What happens if you are caught breaking the laws with an SMSF?
If you are caught breaking the super and tax laws that govern an SMSF, the fund can be made ‘non-complying’ by the Australian Taxation Office (ATO).
This means you could lose access to up to half of the funds in your SMSF. You can also incur serious penalties, including thousands of dollars in fines and potentially, be sentenced to time in jail.
The ATO takes non-compliance very seriously, and there are various ways in which they will deal with non-compliant Self Managed Super Funds. This includes:
- Education direction; written direction to undertake an education course that will improve the competency of trustees and reduce their risk of breaking the laws in future.
- Enforceable undertaking; if you realise that you have broken the SMSF laws, you can initiate an undertaking to rectify your mistake and the ATO will decide whether your action to rectify the mistake is acceptable. If not, they may take further action.
- Rectification direction; this is a direction in writing from the ATO that outlines a specific action you must take to rectify the contravention within a specified time, and you must provide proof of compliance with the direction.
- Administrative penalties; Individual trustees and directors of corporate trustees may be personally liable to pay an administrative penalty if they fail to meet the super laws.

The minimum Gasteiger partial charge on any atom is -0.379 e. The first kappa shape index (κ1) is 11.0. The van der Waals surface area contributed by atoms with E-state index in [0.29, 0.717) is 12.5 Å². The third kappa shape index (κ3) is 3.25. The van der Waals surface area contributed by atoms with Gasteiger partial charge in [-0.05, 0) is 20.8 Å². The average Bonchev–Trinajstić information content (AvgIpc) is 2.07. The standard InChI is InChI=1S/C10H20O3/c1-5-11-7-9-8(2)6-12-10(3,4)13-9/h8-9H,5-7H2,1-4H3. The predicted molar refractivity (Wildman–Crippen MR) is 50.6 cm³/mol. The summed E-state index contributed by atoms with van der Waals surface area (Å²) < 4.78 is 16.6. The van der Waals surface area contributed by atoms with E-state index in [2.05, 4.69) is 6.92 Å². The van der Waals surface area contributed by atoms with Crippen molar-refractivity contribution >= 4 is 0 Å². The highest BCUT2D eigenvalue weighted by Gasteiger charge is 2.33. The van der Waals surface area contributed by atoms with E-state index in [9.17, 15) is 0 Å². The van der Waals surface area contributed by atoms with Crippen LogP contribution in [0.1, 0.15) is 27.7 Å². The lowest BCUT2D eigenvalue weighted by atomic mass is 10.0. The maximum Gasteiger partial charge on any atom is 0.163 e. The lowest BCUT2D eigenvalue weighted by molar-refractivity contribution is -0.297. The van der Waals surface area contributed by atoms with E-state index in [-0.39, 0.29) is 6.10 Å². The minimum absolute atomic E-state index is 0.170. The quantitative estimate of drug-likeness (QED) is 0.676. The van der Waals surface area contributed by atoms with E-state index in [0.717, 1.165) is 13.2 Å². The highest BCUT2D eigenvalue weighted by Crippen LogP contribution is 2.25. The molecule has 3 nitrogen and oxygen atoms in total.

- Disqualification of a trustee; in extreme cases, depending on how serious the contraventions are, how many have occurred and how likely it is that you will continue to be non-compliant, you may be disqualified from managing your super.
- Civil and criminal penalties; if you have broken rules including lending to members, you may be taken to court by the ATO and civil or criminal penalties may be imposed.
- Allowing the SMSF to wind up; depending on the situation, you may be required to wind up the SMSF and roll over any remaining benefits to an APRA regulated fund.
- Notice of non-compliance; if the ATO finds your breach of the laws very serious, they may declare the SMSF as non-compliant, which could mean you lose up to half the assets in your SMSF and the responsible trustee may be fined thousands of dollars.